First-Hand:List of First Hand Histories
Group First Hand Histories
Evolution of the 2-Person Crew Jet Transport Flight Deck, by Delmar M. Fadden, Peter M. Morton, Richard W. Taylor, and Thomas Lindberg - The authors of this article write provide an account of their experiences in conceptualizing and developing the two-person cockpit for commercial airlines.
Solid State Circuits Society First Hand Histories - A collection of first hand histories initially published in the IEEE Solid-State Circuits Society newsletter and subsequently magazine, including Dale L. Critchlow, Gene M. Amdahl, Barrie Gilbert, Robert H. Dennard, Mitsumasa Koyanagi, Eric A. Vittoz, Christian Enz, Gordon Bell, Erik H. M. Heijne, Federico Faggin, Marcian E. Hoff, Stanley Mazor, Masatoshi Shima, Joseph A. Fisher, Robert P. Colwell, Ken Smith, Tom Rent, John W. Meredith, Alberto Sangiovanni-Vincentelli, Robert Brayton.
Recollections of the development of the FoxTrax hockey puck tracking system, by Rick Cavallaro - Cavallaro discusses how the hockey puck tracking system was developed under Fox’s commission when they won the NHL broadcasting rights in 1995. Included is discussion on the use of infra-red technology in the camera tracking system, development of an ‘electronic puck’ by using LEDs in the puck and the process of synchronizing the cameras and the puck.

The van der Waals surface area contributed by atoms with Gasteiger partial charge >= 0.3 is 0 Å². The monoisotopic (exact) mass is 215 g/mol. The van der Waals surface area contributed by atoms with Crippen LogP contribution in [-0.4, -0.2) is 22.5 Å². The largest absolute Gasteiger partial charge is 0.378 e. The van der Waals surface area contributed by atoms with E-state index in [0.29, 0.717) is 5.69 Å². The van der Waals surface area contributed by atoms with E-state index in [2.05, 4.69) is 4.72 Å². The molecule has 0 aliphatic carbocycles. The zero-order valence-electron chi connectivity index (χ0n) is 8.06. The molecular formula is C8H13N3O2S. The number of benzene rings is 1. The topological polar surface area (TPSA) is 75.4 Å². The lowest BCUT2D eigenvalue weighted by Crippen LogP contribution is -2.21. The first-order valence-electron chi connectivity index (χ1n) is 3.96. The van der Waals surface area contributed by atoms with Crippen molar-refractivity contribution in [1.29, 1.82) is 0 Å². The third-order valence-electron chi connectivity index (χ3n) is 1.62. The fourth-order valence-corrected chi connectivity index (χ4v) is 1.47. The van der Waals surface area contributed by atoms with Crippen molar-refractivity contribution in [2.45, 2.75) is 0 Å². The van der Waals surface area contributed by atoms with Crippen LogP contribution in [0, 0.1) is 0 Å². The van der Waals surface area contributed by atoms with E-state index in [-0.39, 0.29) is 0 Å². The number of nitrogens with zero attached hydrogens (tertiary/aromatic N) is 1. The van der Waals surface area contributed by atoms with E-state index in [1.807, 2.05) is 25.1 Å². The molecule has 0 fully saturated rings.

My Recollections of the Development of the Glowing Hockey Puck, by Stan Honey - Honey recounts his experiences while working at Newscorp and developing the glowing hockey puck for Fox who were eager to make hockey more accessible to television viewers. He describes the various technical approaches and different kinds of technology used in TV cameras to provide a better viewing experience on television.
Single Author First Hand Histories
My Development as an Engineer in the Years Before Atari, by Alan Alcorn - An account of how and why Alcorn decided to become an engineer, covering the period of his life in when he took an RCA home correspondence course in radio and television repair, studied at UC Berkeley and worked at Ampex.
The Development of Pong: Early Days of Atari and the Video Game Industry, by Alan Alcorn - Describes Alcorn's experiences in developing the video game Pong which revolutionized the video game industry.
Video Game and Computer Technology Interaction, by Alan Alcorn - In this article Alcorn discusses how computer and video game development through computer technology required reorientations from engineers who had to apply their skill set to a new medium.
Applying digital television technology to medical imaging = x-ray dosage reduction and non-invasive angiography, by Stanley Baron - An account detailing the development of noise reduction techniques for television images for creating angiograms which reduced the radiation risks involved with earlier imaging services for fetuses.